Investment comment Q3

ECONOMIC AND MARKET BACKGROUND

During the third quarter of 2020, children in large parts of the world went back to school, with many entering a classroom for the first time since early spring, when lockdowns started to be imposed on huge swathes of the global population. While the reopening of schools has meant a return to some semblance of normality for many pupils and their families, new rules related to social distancing, face coverings and hygiene have made this new school term unlike any other.

For much of the quarter, financial markets also appeared to have returned to business as usual, resuming the upward momentum with which they began the year before the onset of the pandemic. Global equities, as represented by the MSCI World index, chalked up their best August – traditionally a quieter month for trading – since 1986.1 September, however, began with a rout in technology stocks, whose share prices had soared well ahead of the rest of the market in the prior months, and market volatility remained elevated for the rest of the quarter, meaning that global equities forfeited a large proportion of the gains made earlier in the period.

Read the full Q3 investment comment

Your capital may be at risk. The value of investments and the income from them can fall as well as rise and investors may not get back the original amount invested.

1 Why does Amazon dominate e-commerce?, Digital Commerce 360 (https://www.digitalcommerce360.com/2019/09/10/what-enables-amazon-to-dominateecommerce/), 10 September 2019
2 Our fulfillment centers, Amazon corporate website (https://www.aboutamazon.com/amazon-fulfillment/our-fulfillment-centers), accessed 19 August 2020
3 Amazon 2019 Annual Report
4 Just Capital (https://justcapital.com/companies/amazon-com-inc), accessed 19 August 2020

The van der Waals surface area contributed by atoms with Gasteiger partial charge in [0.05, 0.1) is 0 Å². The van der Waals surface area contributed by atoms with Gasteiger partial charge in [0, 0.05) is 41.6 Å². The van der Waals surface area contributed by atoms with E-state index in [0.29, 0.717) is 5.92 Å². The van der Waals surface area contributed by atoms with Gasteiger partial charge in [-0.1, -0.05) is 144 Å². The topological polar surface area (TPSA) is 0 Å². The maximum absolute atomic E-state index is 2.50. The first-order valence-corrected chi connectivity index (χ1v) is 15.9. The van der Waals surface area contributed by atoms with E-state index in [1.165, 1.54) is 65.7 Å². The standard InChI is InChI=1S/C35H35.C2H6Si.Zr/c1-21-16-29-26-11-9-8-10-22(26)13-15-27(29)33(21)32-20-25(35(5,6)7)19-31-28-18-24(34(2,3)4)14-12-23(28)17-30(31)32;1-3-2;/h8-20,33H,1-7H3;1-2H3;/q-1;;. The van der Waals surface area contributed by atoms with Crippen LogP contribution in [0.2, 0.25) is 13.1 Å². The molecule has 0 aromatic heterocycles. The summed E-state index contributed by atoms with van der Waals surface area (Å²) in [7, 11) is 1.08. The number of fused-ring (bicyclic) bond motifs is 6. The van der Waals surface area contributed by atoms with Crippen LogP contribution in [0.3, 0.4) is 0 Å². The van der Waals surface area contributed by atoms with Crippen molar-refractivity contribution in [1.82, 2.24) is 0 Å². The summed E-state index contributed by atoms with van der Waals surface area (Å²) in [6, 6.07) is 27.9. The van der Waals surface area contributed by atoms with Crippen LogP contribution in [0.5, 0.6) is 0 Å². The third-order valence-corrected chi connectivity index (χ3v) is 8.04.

5 The Harris Poll – 2020 Corporate Reputation Rankings (https://theharrispoll.com/axios-harrispoll-100/), accessed 19 August 2020
6 Compensation and benefits, Amazon corporate website (https://www.aboutamazon.com/amazon-fulfillment/working-here/compensation-and-benefits), accessed 19 August 2020
7 Compensation and benefits, Amazon UK corporate website (https://www.aboutamazon.co.uk/amazon-fulfilment/compensation-and-benefits), accessed 19 August 2020
8 Upskilling 2025, Amazon corporate website (https://www.aboutamazon.com/working-at-amazon/upskilling-2025), accessed 19 August 2020
9 What Amazon does to wages, The Economist (https://www.economist.com/united-states/2018/01/20/what-amazon-does-to-wages), 20 January 2018
10 The High Public Cost of Low Wages, UC Berkeley Labor Center (https://laborcenter.berkeley.edu/the-high-public-cost-of-low-wages/), 13 April 2015
11 Amazon gets huge subsidies to provide good jobs—but it’s a top employer of SNAP recipients in at least five states, The Counter (http://thecounterorg.wpengine.com/amazon-snap-employees-five-states/), 19 April 2018
12 Unfulfilled promises: Amazon fulfillment centers do not generate broad-based employment growth, Economic Policy Institute (https://www.epi.org/publication/unfulfilled-promises-amazon-warehouses-do-not-generate-broad-based-employment-growth/), 1 February 2018
13 What’s wrong with Amazon?, US Retail, Wholesale and Department Store Union (https://www.rwdsu.info/new_report_what_s_wrong_with_amazon), 28 November 2018
14 The Amazon Prime Day strike shows how to take on Amazon – and win, The Guardian (https://www.theguardian.com/commentisfree/2019/jul/16/amazon-employeesin-minneapolis-are-fighting-for-better-conditions-and-its-working), 16 July 2019

 

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